The 49ers could have plenty of problems this upcoming offseason pending the loss of some of its veteran cornerbacks.
More on the need for a top corner to come.
Yet on the deeper end of things, San Francisco should consider adding at least a couple of corners this offseason.
Missouri cornerback E.J. Gaines could be one of those players that add depth at the position.
In four collegiate years, Gaines totaled 63 tackles with eight interceptions, proving he has the ball-hawking abilities NFL teams want.
With the 49ers looking to find some long-term solutions at the position, drafting Gaines makes sense in a number of ways.
First, Gaines is likely to be drafted in, or around, the third round of the draft—a round where the 49ers could have as many as three picks to utilize.
Gaines is well built for the position and features a wide frame for a corner, per Rob Rang of CBS Sports. He also specialized in both press- and off-man coverage schemes that would bode well in 49ers defensive coordinator Vic Fangio's defense.
Rang also notes his exceptional abilities in open-field tackling.
That flexibility would give him a chance to earn a job as a slot corner against many of the three- and four-wideout sets employed by a plethora of NFL teams.
The 49ers need some cornerback help this offseason, and do not be surprised if they draft at least a couple of corners in 2014.
Gaines could easily be one of them.
Anthony Steen: Guard, Alabama
Anthony Steen, Guard
Height/Weight: 6'3"/309 pounds
It is hard to fathom the 49ers dismantling their top-rated offensive line, but the fact remains that this particular unit will not stay put forever.
Already discussed is the pending departure of center Jonathan Goodwin.
Next season, it may very well be guard Mike Iupati.
Iupati will enter the final year of his five-year, $15.11 million contract in 2014, and he is likely to command a hefty contract on the open market.
If San Francisco elects to sign him to a long-term contract—similar to what it did with Anthony Davis in 2013—this point may be mute.
Yet let us assume for a moment that the 49ers decide to part ways with what promises to be an expensive commodity, instead electing to draft his replacement.
That guy could be Alabama guard Anthony Steen.
Steen was regarded by NFL Draft Scout as one of the top offensive linemen coming out in the 2013 draft.
Yet a shoulder injury suffered late in his senior year has certainly hurt his draft stock and CBS Sports now has him listed as a potential second-round pick.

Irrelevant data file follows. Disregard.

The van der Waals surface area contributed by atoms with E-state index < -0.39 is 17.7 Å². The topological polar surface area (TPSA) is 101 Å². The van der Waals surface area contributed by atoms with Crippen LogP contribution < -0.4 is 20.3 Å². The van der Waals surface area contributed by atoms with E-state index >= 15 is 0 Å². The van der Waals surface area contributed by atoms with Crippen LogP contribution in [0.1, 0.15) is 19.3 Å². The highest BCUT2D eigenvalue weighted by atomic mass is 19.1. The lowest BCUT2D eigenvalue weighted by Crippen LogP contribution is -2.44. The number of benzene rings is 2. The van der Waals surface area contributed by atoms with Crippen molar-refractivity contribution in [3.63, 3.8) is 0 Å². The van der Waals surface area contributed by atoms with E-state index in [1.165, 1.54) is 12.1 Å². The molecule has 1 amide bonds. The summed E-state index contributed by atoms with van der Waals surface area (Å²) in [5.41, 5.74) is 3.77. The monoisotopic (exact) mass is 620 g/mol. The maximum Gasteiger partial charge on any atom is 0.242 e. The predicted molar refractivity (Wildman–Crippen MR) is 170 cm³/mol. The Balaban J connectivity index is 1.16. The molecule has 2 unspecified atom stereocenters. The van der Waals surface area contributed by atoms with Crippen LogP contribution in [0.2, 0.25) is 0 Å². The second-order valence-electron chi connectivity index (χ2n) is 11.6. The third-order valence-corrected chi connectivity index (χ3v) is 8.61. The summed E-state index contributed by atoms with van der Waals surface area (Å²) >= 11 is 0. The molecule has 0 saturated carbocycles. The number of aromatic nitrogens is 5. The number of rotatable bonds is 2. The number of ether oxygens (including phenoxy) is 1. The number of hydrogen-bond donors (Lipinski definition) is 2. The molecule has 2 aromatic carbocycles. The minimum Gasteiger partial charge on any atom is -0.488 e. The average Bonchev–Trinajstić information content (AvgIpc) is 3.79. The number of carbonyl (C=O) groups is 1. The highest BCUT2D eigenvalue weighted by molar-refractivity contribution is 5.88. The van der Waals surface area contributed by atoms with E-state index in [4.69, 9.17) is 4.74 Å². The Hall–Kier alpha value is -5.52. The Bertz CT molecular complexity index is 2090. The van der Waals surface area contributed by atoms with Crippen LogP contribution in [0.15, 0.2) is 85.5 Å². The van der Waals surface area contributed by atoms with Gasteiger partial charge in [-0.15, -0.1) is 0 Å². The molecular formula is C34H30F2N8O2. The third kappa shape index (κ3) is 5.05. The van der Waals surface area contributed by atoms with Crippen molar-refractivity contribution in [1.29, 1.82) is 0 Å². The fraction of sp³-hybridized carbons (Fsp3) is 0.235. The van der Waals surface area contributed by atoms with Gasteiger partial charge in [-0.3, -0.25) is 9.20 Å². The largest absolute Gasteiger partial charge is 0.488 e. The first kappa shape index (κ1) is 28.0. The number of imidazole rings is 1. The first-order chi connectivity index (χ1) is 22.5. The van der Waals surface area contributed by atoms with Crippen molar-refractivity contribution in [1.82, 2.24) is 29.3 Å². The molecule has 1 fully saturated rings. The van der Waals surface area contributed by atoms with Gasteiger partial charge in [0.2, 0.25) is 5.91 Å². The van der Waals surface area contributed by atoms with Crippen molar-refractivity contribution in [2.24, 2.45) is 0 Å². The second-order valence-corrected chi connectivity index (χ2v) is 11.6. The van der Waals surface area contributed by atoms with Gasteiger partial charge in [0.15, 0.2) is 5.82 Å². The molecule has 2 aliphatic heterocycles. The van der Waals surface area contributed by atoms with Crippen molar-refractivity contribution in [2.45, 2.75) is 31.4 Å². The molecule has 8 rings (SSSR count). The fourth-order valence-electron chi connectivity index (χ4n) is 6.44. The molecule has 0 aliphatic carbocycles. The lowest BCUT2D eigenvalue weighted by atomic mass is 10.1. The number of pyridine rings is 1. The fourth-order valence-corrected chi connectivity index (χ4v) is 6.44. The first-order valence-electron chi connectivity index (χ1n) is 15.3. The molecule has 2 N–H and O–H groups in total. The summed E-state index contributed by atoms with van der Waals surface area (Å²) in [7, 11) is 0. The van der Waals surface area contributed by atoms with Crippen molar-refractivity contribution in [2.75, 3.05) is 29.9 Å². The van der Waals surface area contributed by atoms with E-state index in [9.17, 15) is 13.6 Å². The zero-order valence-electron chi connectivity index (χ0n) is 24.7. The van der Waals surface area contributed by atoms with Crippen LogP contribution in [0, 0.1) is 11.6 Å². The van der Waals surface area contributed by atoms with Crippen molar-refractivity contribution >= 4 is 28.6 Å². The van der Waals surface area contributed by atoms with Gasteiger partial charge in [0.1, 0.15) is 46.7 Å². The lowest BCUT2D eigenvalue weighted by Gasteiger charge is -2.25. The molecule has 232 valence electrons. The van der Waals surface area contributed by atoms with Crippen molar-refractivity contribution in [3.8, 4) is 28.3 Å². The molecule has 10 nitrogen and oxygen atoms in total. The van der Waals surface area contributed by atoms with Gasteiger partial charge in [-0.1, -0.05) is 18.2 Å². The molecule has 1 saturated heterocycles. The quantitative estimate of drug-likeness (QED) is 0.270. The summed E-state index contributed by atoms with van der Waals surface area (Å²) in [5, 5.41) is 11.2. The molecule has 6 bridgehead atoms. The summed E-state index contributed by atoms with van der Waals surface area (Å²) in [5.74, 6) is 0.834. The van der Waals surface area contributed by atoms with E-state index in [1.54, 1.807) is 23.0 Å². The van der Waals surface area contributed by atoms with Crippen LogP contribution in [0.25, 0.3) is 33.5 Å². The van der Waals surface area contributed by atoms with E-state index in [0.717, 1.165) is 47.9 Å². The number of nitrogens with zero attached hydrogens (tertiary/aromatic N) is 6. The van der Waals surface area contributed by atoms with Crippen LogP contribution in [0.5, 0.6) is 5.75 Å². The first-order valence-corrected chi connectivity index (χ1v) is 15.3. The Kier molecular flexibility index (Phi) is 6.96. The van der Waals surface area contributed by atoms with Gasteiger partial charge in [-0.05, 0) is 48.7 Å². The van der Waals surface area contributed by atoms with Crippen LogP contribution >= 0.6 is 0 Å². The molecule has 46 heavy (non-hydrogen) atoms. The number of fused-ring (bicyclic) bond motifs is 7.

The injury, which could potentially limit, or eliminate, his participation in the Senior Bowl or at the NFL Scouting Combine, per CBS Sports, may even drop his draft stock further.
San Francisco has already shown its willingness to draft injured players as future investments—look no further than 2013 draftees Tank Carradine and Marcus Lattimore as examples.
The fact is that the 49ers would not need Steen to contribute immediately. Rather, he could lay low, waiting and recovering while Iupati's contractual situation develops. At worst, Steen is a viable backup at either guard position. At best, he becomes a starter in his second season.
It would be smart for the 49ers to evaluate the future of their offensive line now while it is still dominant and build for a solid foundation in coming years.
Steen would fit that desire.
Ahmad Dixon: Strong Safety, Baylor
Ahmad Dixon, Strong Safety
Height/Weight: 6'0"/205 pounds
In 2013, the 49ers lost a Pro Bowl safety when Dashon Goldson departed the team via free agency. San Francisco supplemented the loss with first-round pick Eric Reid and have not looked back.
The 49ers may be forced to do so again, but this time with Donte Whitner.
At 28 years old, Whitner is entering the final year of a three-year, $11.65 million contract and will be a free agent in 2014. He is coming off a 2012 Pro Bowl campaign and should receive top dollar on the open market.
With the 49ers trying to save cap space this offseason, it would be no surprise for the team to get younger and cheaper wherever it can. As a result, Whitner could be let go.
So where do the 49ers look for a replacement at strong safety?
There are a couple of in-house options. They could consider sliding backup Craig Dahl over to that side of the field, or perhaps give the starting job to a corner like Chris Culliver—although that option would thin out an already depleted cornerback position.
Instead, San Francisco could consider drafting a safety like Baylor's Ahmad Dixon.
Projected by CBS Sports to be drafted in late in the second round, or early in the third, Dixon should be available on, or around, some of San Francisco's mid-round picks.
Dane Brugler of CBS Sports had this to say about Dixon: